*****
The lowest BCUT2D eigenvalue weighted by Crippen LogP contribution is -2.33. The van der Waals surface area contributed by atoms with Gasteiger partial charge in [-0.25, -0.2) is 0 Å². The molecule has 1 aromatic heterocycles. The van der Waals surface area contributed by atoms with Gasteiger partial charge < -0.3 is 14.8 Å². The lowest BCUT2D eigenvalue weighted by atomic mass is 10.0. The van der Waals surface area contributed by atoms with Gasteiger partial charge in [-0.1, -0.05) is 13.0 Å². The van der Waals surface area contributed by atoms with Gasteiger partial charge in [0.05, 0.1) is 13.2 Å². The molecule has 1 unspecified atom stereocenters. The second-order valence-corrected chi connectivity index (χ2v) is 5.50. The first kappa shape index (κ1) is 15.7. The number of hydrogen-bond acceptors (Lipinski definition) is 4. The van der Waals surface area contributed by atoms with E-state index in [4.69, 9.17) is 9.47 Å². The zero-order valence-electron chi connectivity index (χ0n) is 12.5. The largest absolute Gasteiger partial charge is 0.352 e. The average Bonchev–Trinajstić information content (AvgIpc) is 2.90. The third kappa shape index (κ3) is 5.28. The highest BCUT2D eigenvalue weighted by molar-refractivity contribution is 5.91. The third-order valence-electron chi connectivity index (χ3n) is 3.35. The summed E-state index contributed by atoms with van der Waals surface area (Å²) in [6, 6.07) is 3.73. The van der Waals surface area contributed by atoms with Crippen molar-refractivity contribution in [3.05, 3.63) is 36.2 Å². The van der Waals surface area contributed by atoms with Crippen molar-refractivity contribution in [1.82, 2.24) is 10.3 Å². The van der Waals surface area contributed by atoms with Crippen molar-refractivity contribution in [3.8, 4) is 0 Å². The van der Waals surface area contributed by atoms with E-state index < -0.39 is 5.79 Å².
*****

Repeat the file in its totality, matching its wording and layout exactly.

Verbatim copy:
The lowest BCUT2D eigenvalue weighted by Crippen LogP contribution is -2.33. The van der Waals surface area contributed by atoms with Gasteiger partial charge in [-0.25, -0.2) is 0 Å². The molecule has 1 aromatic heterocycles. The van der Waals surface area contributed by atoms with Gasteiger partial charge < -0.3 is 14.8 Å². The lowest BCUT2D eigenvalue weighted by atomic mass is 10.0. The van der Waals surface area contributed by atoms with Gasteiger partial charge in [-0.1, -0.05) is 13.0 Å². The van der Waals surface area contributed by atoms with Gasteiger partial charge in [0.05, 0.1) is 13.2 Å². The molecule has 1 unspecified atom stereocenters. The second-order valence-corrected chi connectivity index (χ2v) is 5.50. The first kappa shape index (κ1) is 15.7. The number of hydrogen-bond acceptors (Lipinski definition) is 4. The van der Waals surface area contributed by atoms with E-state index in [4.69, 9.17) is 9.47 Å². The zero-order valence-electron chi connectivity index (χ0n) is 12.5. The largest absolute Gasteiger partial charge is 0.352 e. The average Bonchev–Trinajstić information content (AvgIpc) is 2.90. The third kappa shape index (κ3) is 5.28. The highest BCUT2D eigenvalue weighted by molar-refractivity contribution is 5.91. The third-order valence-electron chi connectivity index (χ3n) is 3.35. The summed E-state index contributed by atoms with van der Waals surface area (Å²) in [6, 6.07) is 3.73. The van der Waals surface area contributed by atoms with Crippen molar-refractivity contribution in [3.05, 3.63) is 36.2 Å². The van der Waals surface area contributed by atoms with Crippen molar-refractivity contribution in [1.82, 2.24) is 10.3 Å². The van der Waals surface area contributed by atoms with Crippen molar-refractivity contribution in [3.8, 4) is 0 Å². The van der Waals surface area contributed by atoms with E-state index < -0.39 is 5.79 Å².